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Recently, I gathered with 454 applicants from 61 countries to pledge allegiance to the United States of America. I stood there, nervously examining my voter registration card, passport application, a notebook of the U.S. Constitution. Ahead on the stage, the proud flag - red, white and blue, 50 stars and 13 stripes -- beckoned me.

I remembered a conversation I had had with my four-year old son a few days back. We had spotted a flag on our way to pre-school and I had excitedly pointed it out to him as his American flag. Then introspectively, I had added that he will always be a little bit Indian. To this, my son had taken umbrage. He insisted that he was fully American and not a little bit Indian. I suddenly realized that the cross cultural divide I often find myself in was of no concern to my son. He was from America. Period.

As for me, when someone asks me where I am from, my thoughts fly in a thousand directions. My feet dip into oceans of nostalgia. My eyes flit through distant memories. I am at once the daughter, the niece, the neighbor of all the faces of my childhood, the girl slurping on yoghurt and rice in the interiors of South India, the young graduate in the crowded trains of lively Mumbai. I am also the bright-eyed student trudging in knee-deep snow in Indiana, the professional driving my first car in Kansas, the mother buying my first house in the Bay Area. I am so many people.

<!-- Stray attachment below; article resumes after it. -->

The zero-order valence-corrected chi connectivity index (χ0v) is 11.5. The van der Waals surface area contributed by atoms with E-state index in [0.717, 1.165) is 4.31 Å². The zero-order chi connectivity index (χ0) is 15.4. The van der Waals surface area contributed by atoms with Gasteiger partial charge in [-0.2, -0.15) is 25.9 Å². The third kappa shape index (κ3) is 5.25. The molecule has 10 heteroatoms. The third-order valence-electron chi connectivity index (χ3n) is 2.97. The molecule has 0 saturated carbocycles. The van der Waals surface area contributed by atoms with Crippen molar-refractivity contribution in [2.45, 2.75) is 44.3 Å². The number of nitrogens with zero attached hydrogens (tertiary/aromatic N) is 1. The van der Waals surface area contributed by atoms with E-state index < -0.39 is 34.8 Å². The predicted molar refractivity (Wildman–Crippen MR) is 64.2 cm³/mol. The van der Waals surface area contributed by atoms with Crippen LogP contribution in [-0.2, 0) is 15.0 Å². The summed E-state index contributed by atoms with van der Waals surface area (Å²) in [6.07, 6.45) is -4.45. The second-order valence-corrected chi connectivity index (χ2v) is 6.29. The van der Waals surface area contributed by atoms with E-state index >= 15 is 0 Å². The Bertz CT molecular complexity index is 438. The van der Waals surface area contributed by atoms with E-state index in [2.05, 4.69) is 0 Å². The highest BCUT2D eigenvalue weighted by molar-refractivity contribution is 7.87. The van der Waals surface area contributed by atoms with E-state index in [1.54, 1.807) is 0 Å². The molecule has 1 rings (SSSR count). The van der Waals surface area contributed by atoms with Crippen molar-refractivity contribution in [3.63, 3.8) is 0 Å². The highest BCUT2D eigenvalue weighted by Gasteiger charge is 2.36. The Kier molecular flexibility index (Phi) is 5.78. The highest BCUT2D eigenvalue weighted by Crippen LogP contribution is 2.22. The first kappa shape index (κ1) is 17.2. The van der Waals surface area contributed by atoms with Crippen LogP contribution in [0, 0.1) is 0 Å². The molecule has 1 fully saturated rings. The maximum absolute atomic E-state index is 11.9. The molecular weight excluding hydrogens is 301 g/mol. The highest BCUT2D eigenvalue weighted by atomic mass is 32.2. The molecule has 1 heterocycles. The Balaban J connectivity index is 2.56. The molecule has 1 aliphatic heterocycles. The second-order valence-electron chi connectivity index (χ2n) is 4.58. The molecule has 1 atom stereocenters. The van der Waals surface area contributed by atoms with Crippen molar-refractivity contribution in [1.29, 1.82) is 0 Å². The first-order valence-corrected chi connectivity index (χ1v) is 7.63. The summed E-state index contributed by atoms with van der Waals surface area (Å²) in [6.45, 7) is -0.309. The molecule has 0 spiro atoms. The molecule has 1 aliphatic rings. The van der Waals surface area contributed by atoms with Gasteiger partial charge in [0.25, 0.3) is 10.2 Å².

But that day, standing with the 454 others, listening to the address in English and then in Vietnamese, Tagalog and Chinese, I sensed a coming together. Californian, Midwestern, Kannadiga, Mumbaiker, Indian, American. Different, yet one. Fully American.

With a Perspective, I'm Sandhya Acharya.


Sandhya Acharya formerly worked in corporate finance and is now a mother of two living in Santa Clara.